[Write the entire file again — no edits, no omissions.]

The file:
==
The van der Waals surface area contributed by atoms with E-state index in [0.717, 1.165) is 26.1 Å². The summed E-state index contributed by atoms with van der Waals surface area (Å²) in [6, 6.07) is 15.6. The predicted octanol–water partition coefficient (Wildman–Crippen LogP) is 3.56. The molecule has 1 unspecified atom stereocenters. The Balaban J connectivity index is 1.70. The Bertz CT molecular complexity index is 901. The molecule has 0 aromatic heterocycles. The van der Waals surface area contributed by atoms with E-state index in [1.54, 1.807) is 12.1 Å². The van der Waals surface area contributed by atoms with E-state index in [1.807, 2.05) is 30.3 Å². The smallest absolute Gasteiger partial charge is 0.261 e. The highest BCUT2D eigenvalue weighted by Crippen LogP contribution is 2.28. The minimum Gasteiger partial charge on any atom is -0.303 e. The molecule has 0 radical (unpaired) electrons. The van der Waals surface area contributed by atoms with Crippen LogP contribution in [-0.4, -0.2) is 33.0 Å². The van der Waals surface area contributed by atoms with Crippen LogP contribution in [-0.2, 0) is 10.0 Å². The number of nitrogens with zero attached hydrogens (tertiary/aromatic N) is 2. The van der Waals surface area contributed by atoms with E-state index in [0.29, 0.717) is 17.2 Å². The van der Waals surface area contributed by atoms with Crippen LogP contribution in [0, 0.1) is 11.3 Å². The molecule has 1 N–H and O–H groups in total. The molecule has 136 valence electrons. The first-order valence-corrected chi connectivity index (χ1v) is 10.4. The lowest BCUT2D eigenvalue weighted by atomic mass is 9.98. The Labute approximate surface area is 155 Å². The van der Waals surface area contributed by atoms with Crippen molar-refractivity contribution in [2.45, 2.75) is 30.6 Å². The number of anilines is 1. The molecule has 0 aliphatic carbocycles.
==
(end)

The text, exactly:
The van der Waals surface area contributed by atoms with E-state index in [0.717, 1.165) is 26.1 Å². The summed E-state index contributed by atoms with van der Waals surface area (Å²) in [6, 6.07) is 15.6. The predicted octanol–water partition coefficient (Wildman–Crippen LogP) is 3.56. The molecule has 1 unspecified atom stereocenters. The Balaban J connectivity index is 1.70. The Bertz CT molecular complexity index is 901. The molecule has 0 aromatic heterocycles. The van der Waals surface area contributed by atoms with E-state index in [1.54, 1.807) is 12.1 Å². The van der Waals surface area contributed by atoms with E-state index in [1.807, 2.05) is 30.3 Å². The smallest absolute Gasteiger partial charge is 0.261 e. The highest BCUT2D eigenvalue weighted by Crippen LogP contribution is 2.28. The minimum Gasteiger partial charge on any atom is -0.303 e. The molecule has 0 radical (unpaired) electrons. The van der Waals surface area contributed by atoms with Crippen LogP contribution in [-0.4, -0.2) is 33.0 Å². The van der Waals surface area contributed by atoms with Crippen LogP contribution in [-0.2, 0) is 10.0 Å². The number of nitrogens with zero attached hydrogens (tertiary/aromatic N) is 2. The van der Waals surface area contributed by atoms with E-state index in [0.29, 0.717) is 17.2 Å². The van der Waals surface area contributed by atoms with Crippen LogP contribution in [0, 0.1) is 11.3 Å². The molecule has 1 N–H and O–H groups in total. The molecule has 136 valence electrons. The first-order valence-corrected chi connectivity index (χ1v) is 10.4. The lowest BCUT2D eigenvalue weighted by atomic mass is 9.98. The Labute approximate surface area is 155 Å². The van der Waals surface area contributed by atoms with Crippen molar-refractivity contribution in [2.45, 2.75) is 30.6 Å². The number of anilines is 1. The molecule has 0 aliphatic carbocycles.